UNESCO has called for a stronger commitment to protecting the world's cultural and natural treasures as it prepares to select new World Heritage sites. But the future of Germany's Elbe River Valley is still uncertain.
The Elbe River Valley is an endangered site
Panel president Christina Cameron of Canada said on Wednesday, July 2, that the protection of extraordinary cultural accomplishments and natural phenomenon was an important contribution to sustaining communities and preserving quality of life.
She was speaking in Quebec, a World Heritage site that is celebrating its 400th anniversary as the oldest European settlement in North America. Canada is chair of the current 21-country committee that also includes Bahrain, Brazil, Cuba, China and the United States.
"World Heritage sites, which are protected and shared with others, can promote our understanding of the diversity of cultures and ecological systems," she said.
During the nine-day gathering, the UN organization will consider applications for new designations in 41 countries, and discuss heritage sites that have lost their luster through negligence, lack of funds or natural disaster.
Committee to debate Dresden
The focus of debate as early as Friday will be one of Germany's most historic and scenic areas of 18th and 19th century significance, the Dresden Elbe Valley.
German authorities had decided to build a bridge in the heart of the well-known landscape against the advice of UNESCO, which urged a tunnel. Warnings were issued about the site's status in 2006 after the decision to build the bridge was taken.
No site has ever been delisted from the program. In all, 30 of 851 World Heritage sites are considered endangered.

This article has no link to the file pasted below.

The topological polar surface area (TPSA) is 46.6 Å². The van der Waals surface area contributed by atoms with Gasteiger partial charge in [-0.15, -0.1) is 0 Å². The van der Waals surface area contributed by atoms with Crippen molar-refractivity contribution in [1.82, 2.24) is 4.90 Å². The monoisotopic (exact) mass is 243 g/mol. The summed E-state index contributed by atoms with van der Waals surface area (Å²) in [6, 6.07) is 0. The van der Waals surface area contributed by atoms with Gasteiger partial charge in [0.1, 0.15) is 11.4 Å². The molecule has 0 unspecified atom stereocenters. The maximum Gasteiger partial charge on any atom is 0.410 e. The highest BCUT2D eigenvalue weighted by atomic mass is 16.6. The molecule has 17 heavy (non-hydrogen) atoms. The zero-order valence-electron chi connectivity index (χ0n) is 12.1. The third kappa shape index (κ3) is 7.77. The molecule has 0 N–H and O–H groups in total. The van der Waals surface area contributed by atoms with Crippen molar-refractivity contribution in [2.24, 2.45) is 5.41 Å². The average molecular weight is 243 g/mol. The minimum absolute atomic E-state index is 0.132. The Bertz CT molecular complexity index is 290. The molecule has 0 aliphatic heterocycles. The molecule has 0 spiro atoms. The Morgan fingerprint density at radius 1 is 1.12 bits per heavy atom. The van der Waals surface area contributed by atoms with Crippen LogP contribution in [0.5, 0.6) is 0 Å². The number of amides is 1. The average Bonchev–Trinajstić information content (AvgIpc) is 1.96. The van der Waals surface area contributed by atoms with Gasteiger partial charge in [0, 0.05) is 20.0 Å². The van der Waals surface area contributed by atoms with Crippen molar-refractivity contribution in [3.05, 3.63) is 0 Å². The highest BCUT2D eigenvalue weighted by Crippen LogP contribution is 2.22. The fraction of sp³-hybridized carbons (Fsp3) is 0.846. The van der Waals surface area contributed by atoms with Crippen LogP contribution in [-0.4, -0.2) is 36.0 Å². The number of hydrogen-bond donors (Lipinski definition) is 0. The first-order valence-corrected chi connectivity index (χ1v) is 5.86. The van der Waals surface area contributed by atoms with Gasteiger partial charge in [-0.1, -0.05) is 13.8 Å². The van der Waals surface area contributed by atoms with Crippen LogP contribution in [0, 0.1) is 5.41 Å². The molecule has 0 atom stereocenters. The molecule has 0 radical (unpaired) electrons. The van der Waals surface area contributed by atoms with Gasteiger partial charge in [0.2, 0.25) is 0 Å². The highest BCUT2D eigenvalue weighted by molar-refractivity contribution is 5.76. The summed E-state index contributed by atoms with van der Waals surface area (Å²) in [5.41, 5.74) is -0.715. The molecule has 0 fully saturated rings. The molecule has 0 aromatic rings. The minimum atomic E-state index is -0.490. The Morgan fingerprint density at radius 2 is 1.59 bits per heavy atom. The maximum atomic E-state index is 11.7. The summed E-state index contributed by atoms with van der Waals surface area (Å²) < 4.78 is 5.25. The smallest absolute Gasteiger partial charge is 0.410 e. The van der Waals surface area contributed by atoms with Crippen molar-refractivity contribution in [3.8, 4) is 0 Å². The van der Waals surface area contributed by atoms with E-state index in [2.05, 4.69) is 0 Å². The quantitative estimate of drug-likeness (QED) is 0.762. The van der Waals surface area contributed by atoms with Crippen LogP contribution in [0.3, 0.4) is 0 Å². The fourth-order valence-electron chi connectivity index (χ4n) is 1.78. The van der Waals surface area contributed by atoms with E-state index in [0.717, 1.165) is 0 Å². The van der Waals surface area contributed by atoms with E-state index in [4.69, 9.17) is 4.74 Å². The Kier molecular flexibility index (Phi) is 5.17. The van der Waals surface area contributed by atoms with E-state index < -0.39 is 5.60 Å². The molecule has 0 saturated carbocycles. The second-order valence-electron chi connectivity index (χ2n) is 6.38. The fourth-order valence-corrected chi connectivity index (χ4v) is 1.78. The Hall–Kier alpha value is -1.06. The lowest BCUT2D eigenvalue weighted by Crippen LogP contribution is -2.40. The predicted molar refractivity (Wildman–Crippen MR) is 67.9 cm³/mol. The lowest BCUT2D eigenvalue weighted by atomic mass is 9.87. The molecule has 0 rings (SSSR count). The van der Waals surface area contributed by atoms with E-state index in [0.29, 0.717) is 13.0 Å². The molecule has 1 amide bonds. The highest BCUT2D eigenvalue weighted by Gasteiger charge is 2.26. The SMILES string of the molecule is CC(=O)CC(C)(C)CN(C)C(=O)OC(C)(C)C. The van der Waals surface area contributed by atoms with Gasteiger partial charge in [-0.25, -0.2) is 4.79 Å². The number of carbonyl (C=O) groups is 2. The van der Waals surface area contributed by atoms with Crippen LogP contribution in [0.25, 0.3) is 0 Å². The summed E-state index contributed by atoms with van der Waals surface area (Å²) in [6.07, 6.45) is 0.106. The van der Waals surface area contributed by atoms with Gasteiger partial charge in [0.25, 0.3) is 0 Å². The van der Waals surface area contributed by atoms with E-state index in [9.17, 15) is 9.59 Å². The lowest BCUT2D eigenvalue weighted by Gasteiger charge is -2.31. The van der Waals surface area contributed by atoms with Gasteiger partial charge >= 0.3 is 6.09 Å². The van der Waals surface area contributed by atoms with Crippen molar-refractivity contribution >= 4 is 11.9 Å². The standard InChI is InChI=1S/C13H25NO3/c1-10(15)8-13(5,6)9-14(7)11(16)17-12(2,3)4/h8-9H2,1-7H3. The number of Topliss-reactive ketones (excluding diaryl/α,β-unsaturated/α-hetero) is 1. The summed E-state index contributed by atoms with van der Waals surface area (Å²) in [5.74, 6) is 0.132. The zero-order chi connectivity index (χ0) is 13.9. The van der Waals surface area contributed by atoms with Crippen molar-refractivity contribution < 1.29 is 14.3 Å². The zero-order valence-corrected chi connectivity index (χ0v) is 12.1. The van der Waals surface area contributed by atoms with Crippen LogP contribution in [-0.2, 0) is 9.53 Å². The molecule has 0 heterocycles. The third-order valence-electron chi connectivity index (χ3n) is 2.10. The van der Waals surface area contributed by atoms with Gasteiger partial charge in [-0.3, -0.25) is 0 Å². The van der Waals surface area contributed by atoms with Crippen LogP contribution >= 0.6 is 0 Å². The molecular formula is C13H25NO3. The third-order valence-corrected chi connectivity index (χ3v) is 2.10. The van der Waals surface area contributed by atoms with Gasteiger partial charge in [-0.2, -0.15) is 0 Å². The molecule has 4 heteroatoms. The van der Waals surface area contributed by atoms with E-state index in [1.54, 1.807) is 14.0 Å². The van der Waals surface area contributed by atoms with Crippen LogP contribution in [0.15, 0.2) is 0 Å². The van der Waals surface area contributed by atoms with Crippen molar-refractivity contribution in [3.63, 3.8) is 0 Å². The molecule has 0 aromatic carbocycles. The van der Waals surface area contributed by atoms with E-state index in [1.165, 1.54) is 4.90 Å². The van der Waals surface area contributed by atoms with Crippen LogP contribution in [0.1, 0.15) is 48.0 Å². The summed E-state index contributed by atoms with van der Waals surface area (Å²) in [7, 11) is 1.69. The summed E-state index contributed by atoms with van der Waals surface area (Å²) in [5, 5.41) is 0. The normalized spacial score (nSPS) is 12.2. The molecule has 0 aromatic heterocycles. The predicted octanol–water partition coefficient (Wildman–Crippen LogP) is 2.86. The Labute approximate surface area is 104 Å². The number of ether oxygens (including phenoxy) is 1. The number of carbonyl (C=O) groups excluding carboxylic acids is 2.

Thailand has withdrawn support for Cambodia's Preah Vihear temple
Two countries claim historic temple
Cambodia is seeking designation for a millennial temple, Preah Vihear, dedicated to the Hindu god Shiva, but Thailand is challenging the move. A 1962 World Court ruling awarded the temple to Cambodia, but part of the land it sits on belongs to Thailand, where some people argue for a two-county heritage listing of site.
Thailand Tuesday formally withdrew its support for Cambodia's designation, in keeping with an Administrative Court order made over the weekend. It is unclear whether the government change in stance on the listing will derail Cambodia's proposal.
The temple is perched on a mountain range that defines the Thai-Cambodian border.
Dozens vie for heritage designation
Among other applicants are five countries seeking their first sites on the UNESCO list -- Saudi Arabia, Kyrgyzstan, Papua New Guinea, San Marino and Vanuatu.
Among Eastern European countries, Albania, Croatia, Czech Republic, Bulgaria, the Russian Federation and Slovakia are applying for recognition of special sites, and Hungary and Slovakia have a joint application for designation of a network of fortifications where the Danube and Vah rivers converge in Komarno.
In the Middle East, applicants include Yemen for its Socotra Archipelago; Saudi Arabia for archaeological site al-Hijr; Iran for the Armenian monastic ensembles in its Azerbaijan province; and Israel for the triple-arch gate at Dan and the Bahai holy places in Haifa and western Galilee.